WINCHESTER — Job growth and the real estate market go hand-in-hand, even during a pandemic, according to a national real estate professional.
Dr. Lawrence Yun, chief economist for the National Association of Realtors, spoke on a variety of real estate topics during this year’s virtual Shenandoah Valley Real Estate Market and Economic Forecast presentation. Chief among his talking points was how job growth impacts both commercial and residential markets.
Yun said the United States had seen 10 straight years of job growth prior to March. He called it the “longest economic expansion ever.”
Then COVID-19 hit.
“In the month of April, we lost all of that. Ten years of job creation gone in a single month,” he said.
But as states began opening things back up, jobs began to come back. Yun said the U.S. still needs to add about 10 million jobs to “get back to normal.”
The more jobs, the more need for homes, Yun said, adding that there’s better job growth in the Shenandoah Valley right now than in most places in the country, which has led to businesses opening up and houses being sold at a faster-than-normal pace.
Area economic development leaders acknowledged that our region is certainly feeling the impacts of COVID-19 but there have been plenty of positives to come out of the pandemic.
“What we’ve seen is some good resiliency,” Winchester’s Development Services Director Shawn Hershberger said during the presentation. “We’ve seen some closures, some vacancies created, but we’ve seen some places haven’t stayed vacant long and new occupants are coming to all of our retail centers.”
In terms of commercial real estate, Front Royal-Warren County EDA Executive Chair Jeff Browne said promoting things such as quality of life for a company’s workers, the “natural social distancing” the Shenandoah Valley provides and the impact that the Inland Port can have on business is a good strategy for bringing companies to the area.
The region should be focused on attracting targeted industries, building partnerships that work toward solutions for workforce needs and continuing to work with property owners to make sites ready for clients, said Patrick Barker, executive director of the Frederick County EDA.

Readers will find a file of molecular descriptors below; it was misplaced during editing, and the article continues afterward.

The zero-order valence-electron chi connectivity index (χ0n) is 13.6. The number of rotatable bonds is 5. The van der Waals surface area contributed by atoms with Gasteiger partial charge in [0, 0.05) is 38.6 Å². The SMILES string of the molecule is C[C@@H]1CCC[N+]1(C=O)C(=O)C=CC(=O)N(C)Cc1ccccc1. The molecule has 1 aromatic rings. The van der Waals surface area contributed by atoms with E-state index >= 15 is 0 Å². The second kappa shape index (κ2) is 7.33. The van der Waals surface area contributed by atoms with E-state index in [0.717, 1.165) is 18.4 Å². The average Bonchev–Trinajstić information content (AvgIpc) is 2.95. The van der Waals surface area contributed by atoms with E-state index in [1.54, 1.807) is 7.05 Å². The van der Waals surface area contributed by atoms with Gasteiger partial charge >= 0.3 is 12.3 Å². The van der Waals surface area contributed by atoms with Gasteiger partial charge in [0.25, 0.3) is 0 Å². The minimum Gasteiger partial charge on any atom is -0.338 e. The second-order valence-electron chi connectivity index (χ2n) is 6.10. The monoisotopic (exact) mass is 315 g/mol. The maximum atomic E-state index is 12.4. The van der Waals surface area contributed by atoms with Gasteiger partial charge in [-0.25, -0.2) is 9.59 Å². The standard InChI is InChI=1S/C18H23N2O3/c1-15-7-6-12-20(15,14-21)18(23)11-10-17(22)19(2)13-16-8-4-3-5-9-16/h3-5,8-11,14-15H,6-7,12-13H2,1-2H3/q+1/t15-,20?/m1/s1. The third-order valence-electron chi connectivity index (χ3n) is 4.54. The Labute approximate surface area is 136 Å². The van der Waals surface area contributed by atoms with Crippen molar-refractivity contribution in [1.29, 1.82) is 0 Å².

Add in the fact that the number of remote workers continues to grow, and you’ve got a recipe for a successful housing market, he said.
“Many people are moving here because they need to be close to the D.C. area,” Yun said. “Perhaps people do not need to go to downtown D.C. every single day, even after the pandemic. If that’s the case, why do you need to have an expensive home (close to D.C.) when you could have a more affordable home in the Winchester or Front Royal region then commute?”
Yun said the number of new homes being built, the number of pending contracts and the volume of mortgage applications are all high even though inventory is low and new homes are taking longer to finish because of rising lumber costs and the lack of skilled workers.
Still, the number of pending contacts indicate the typically slow winter months could see a boom in finalized closings on homes.
While it may seem like many people are spending money on homes, Yun said most Americans right now are actually saving the money they’ve received from federal stimulus checks or unemployment. That, he said, could come to an end once a vaccine for COVID-19 is released.
“People are very cautious. So all of this extra money, people are saving it up. Once a vaccine is available, there could be some unleashing of spending back into the economy,” he said. “Families are struggling, but in the aggregate Americans are saving and waiting to put money back into the economy.”
Buyers, Yun said, will likely want to take advantage of the all-time low mortgage rates, which could make 2021 a near-record year in the real estate market.
“People are lined up,” he said. “Ready to hit the market.”